In honor of the inauguration, the Harvard Art Museums and the Harvard Museums of Science and Culture will offer free admission on October 5. The following exhibitions in Harvard’s libraries and museums have been specially organized for the occasion. Please present your Harvard ID, inauguration credential, or installation ceremony ticket to enter these spaces.
Harvard University Archives
Whereas…The Harvard Charter of 1650 and Presidential Insignia
Friday, October 5, 4:30–6:00 p.m., Pusey Library, Harvard Yard
Visit the Harvard University Archives for an up-close look at the insignia presented to President Lawrence S. Bacow as part of today’s ceremony: the Harvard Charter of 1650, perhaps the most significant document in Harvard’s history; College Book 1, the oldest surviving record book with entries dating to the early 17th century; the Harvard seals of 1843 and 1885; and ceremonial keys made in 1846. The Charter of 1650—drafted by Harvard’s first president, Henry Dunster, and granted to the College by the General Court of the Colony of Massachusetts Bay—has been presented to incoming Harvard presidents as a symbol of office since at least 1708. The University continues to operate under the authority of the Charter of 1650. The presidential insignia are made available for public display only on rare occasions.
Harry Elkins Widener Memorial Room & Tours of Widener Library
Thursday, October 4, 3:00–5:00 p.m.
Harry Elkins Widener (1885–1912), Harvard Class of 1907, formed an extraordinary collection of books, manuscripts, and drawings during his short lifetime. Born into a wealthy Philadelphia family whose members collected everything from paintings and tapestries to silver and china, Widener began serious book collecting while an undergraduate at Harvard. His original library, collected prior to his death on the Titanic in 1912, consists of approximately 3,300 volumes housed in the Memorial Room of Widener Library. He expressed his philosophy of collecting, in a letter to New York bookseller Luther Livingston in May of 1910: “No matter how important a book or manuscript may be, I only want those which interest me.”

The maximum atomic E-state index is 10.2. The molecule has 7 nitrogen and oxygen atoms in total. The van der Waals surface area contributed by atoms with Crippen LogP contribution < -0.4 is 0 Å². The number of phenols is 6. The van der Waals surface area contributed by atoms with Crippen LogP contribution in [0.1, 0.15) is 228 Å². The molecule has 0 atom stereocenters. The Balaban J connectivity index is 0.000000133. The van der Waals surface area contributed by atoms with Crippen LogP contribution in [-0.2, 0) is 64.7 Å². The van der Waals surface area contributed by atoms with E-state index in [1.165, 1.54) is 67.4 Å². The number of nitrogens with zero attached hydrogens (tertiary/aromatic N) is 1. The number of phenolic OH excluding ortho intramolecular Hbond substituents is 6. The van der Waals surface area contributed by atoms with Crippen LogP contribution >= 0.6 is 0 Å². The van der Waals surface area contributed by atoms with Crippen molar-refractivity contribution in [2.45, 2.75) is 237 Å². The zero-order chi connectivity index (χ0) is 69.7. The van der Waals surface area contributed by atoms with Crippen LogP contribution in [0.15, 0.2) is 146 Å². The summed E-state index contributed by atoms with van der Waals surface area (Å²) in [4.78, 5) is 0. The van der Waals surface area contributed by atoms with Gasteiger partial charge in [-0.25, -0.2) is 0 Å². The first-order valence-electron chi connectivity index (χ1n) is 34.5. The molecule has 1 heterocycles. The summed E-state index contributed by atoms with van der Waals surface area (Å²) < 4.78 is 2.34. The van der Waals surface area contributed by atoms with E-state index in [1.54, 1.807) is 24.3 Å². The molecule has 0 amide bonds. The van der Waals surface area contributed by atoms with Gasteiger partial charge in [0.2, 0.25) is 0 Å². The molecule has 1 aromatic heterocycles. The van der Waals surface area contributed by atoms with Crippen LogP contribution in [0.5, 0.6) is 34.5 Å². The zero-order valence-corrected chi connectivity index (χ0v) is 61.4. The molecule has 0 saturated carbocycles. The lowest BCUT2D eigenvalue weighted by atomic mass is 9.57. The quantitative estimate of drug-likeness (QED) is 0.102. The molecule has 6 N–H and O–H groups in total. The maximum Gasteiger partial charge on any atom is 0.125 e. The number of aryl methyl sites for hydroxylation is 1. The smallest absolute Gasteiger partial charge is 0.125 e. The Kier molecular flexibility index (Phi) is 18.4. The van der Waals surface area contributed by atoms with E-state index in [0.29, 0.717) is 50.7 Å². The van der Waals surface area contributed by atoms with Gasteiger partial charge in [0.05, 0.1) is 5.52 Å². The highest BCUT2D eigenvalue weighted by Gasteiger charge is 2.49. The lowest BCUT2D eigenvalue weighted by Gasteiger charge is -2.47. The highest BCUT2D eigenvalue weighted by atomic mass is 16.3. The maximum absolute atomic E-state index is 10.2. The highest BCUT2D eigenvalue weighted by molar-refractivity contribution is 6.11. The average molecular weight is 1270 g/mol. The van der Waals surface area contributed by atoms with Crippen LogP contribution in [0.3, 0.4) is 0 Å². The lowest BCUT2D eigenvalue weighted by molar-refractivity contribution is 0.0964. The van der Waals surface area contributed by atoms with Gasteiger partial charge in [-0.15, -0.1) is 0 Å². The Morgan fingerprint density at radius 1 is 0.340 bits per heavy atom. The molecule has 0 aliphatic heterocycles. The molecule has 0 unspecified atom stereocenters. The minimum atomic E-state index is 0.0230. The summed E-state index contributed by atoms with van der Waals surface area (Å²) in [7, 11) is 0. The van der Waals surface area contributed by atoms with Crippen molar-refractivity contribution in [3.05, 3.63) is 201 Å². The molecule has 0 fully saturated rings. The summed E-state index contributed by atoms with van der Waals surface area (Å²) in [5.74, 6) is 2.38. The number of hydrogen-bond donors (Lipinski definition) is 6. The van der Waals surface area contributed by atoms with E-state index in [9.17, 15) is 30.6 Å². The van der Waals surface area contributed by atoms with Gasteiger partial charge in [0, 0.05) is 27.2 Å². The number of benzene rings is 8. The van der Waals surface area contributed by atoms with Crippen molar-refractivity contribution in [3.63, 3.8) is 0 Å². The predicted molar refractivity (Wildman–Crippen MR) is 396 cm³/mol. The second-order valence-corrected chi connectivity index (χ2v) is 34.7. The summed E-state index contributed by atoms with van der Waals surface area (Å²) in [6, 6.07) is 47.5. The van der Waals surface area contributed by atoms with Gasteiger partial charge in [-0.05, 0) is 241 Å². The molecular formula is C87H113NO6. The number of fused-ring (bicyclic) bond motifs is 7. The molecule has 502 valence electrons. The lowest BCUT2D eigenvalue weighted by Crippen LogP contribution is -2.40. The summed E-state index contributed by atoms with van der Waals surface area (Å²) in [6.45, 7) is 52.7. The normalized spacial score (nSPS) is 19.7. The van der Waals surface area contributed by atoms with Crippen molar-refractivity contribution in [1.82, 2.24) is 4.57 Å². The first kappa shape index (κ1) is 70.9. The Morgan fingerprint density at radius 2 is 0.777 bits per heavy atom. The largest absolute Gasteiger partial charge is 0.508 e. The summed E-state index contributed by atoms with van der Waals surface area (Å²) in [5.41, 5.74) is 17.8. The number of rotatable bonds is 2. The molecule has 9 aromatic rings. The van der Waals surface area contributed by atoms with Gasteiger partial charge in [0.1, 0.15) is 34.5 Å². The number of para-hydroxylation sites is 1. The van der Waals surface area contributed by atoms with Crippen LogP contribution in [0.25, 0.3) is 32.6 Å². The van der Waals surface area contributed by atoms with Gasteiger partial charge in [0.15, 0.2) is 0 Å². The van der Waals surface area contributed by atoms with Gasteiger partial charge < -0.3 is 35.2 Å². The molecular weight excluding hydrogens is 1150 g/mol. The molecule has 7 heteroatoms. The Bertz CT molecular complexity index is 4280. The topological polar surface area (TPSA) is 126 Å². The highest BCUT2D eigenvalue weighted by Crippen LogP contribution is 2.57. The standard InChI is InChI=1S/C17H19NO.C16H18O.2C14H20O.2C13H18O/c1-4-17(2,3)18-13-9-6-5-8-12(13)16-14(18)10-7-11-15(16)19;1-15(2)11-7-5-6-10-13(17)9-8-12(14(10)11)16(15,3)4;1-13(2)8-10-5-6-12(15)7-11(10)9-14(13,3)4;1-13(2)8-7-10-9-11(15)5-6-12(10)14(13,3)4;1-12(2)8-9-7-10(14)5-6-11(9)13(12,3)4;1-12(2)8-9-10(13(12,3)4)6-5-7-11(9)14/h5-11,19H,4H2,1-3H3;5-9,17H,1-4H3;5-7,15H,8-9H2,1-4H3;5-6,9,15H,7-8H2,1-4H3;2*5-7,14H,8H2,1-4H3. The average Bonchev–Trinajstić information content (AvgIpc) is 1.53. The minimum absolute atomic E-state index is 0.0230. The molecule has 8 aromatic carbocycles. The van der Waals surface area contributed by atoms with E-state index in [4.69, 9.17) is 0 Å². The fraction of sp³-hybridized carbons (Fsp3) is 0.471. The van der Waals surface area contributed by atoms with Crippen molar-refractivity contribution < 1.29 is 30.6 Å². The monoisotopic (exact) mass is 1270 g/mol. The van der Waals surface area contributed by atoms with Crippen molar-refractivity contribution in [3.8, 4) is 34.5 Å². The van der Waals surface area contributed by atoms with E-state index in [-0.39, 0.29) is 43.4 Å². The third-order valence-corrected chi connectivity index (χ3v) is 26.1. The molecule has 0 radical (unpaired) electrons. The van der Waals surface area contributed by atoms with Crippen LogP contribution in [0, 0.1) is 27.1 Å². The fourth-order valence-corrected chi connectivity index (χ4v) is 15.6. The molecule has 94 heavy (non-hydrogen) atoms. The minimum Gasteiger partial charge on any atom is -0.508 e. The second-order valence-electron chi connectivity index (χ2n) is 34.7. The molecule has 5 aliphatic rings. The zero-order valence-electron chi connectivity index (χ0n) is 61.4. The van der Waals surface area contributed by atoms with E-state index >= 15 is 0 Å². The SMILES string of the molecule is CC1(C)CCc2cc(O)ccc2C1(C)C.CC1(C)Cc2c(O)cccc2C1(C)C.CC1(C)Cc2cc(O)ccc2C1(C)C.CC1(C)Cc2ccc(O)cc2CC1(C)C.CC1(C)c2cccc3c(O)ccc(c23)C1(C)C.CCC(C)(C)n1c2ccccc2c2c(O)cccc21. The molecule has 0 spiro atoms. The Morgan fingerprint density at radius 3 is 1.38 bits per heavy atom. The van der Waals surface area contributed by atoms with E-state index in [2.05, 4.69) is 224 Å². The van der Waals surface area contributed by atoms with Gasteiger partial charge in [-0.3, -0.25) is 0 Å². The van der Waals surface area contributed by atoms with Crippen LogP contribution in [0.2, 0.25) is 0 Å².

A Taste of Harvard Library—Highlights from Special Collections and Archives
Open during Widener Library hours
Explore and enjoy images of a curated selection of materials from Harvard Library’s extensive special collections and archives in this exhibit in the Widener Gallery. The colorful representations are an enticing taste of the panoply of primary sources from across the centuries that are available for students and scholars to discover and use.
Presidential Inauguration Open House
Friday, October 5, noon–2:00 p.m.
Visit Houghton Library, Harvard’s principal repository for rare book and manuscripts. See highlights from the library’s collection and gain an insight into how these treasures impact learning and research at Harvard and beyond. Take a behind-the-scenes tour of Houghton’s beautiful literary-themed rooms dedicated to Emily Dickinson, Amy Lowell, John Keats, and Samuel Johnson. Enjoy three exhibitions drawing from the world-renowned Harvard Theatre Collection: Treading the Borders: Immigration and the American Stage; Step Back: Seeing Ballet’s Future in the Past; and Stage Fright: Or the Fate of Frankenstein.